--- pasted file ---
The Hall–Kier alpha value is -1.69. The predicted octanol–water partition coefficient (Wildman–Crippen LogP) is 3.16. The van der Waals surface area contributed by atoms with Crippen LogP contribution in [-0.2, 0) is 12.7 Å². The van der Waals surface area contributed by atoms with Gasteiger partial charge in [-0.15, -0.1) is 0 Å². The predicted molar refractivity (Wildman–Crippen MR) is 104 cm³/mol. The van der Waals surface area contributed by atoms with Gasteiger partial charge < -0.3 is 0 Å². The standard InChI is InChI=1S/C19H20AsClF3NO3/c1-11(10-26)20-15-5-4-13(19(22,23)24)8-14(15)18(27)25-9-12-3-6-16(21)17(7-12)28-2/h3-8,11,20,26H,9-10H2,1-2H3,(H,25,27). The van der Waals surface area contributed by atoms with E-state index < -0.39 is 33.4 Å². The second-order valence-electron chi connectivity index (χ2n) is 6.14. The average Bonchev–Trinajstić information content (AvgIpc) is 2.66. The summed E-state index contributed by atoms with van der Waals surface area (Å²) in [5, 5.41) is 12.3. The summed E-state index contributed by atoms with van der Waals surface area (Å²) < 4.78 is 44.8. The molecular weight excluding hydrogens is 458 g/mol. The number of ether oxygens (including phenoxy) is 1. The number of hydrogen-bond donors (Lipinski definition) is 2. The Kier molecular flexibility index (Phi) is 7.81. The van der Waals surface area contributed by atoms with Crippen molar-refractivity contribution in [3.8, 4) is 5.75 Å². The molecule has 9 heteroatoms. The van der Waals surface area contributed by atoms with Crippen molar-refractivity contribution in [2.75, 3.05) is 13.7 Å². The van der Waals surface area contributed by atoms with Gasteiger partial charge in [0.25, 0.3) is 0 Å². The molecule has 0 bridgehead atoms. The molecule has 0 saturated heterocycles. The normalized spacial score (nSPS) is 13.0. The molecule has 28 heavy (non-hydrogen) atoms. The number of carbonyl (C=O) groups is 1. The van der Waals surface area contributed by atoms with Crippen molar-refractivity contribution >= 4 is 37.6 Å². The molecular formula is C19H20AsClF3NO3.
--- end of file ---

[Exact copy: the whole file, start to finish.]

The Hall–Kier alpha value is -1.69. The predicted octanol–water partition coefficient (Wildman–Crippen LogP) is 3.16. The van der Waals surface area contributed by atoms with Crippen LogP contribution in [-0.2, 0) is 12.7 Å². The van der Waals surface area contributed by atoms with Gasteiger partial charge in [-0.15, -0.1) is 0 Å². The predicted molar refractivity (Wildman–Crippen MR) is 104 cm³/mol. The van der Waals surface area contributed by atoms with Gasteiger partial charge < -0.3 is 0 Å². The standard InChI is InChI=1S/C19H20AsClF3NO3/c1-11(10-26)20-15-5-4-13(19(22,23)24)8-14(15)18(27)25-9-12-3-6-16(21)17(7-12)28-2/h3-8,11,20,26H,9-10H2,1-2H3,(H,25,27). The van der Waals surface area contributed by atoms with E-state index < -0.39 is 33.4 Å². The second-order valence-electron chi connectivity index (χ2n) is 6.14. The average Bonchev–Trinajstić information content (AvgIpc) is 2.66. The summed E-state index contributed by atoms with van der Waals surface area (Å²) in [5, 5.41) is 12.3. The summed E-state index contributed by atoms with van der Waals surface area (Å²) < 4.78 is 44.8. The molecular weight excluding hydrogens is 458 g/mol. The number of ether oxygens (including phenoxy) is 1. The number of hydrogen-bond donors (Lipinski definition) is 2. The Kier molecular flexibility index (Phi) is 7.81. The van der Waals surface area contributed by atoms with Crippen molar-refractivity contribution in [3.8, 4) is 5.75 Å². The molecule has 9 heteroatoms. The van der Waals surface area contributed by atoms with Crippen molar-refractivity contribution in [2.75, 3.05) is 13.7 Å². The van der Waals surface area contributed by atoms with Gasteiger partial charge in [0.25, 0.3) is 0 Å². The molecule has 0 bridgehead atoms. The molecule has 0 saturated heterocycles. The normalized spacial score (nSPS) is 13.0. The molecule has 28 heavy (non-hydrogen) atoms. The number of carbonyl (C=O) groups is 1. The van der Waals surface area contributed by atoms with Crippen molar-refractivity contribution >= 4 is 37.6 Å². The molecular formula is C19H20AsClF3NO3.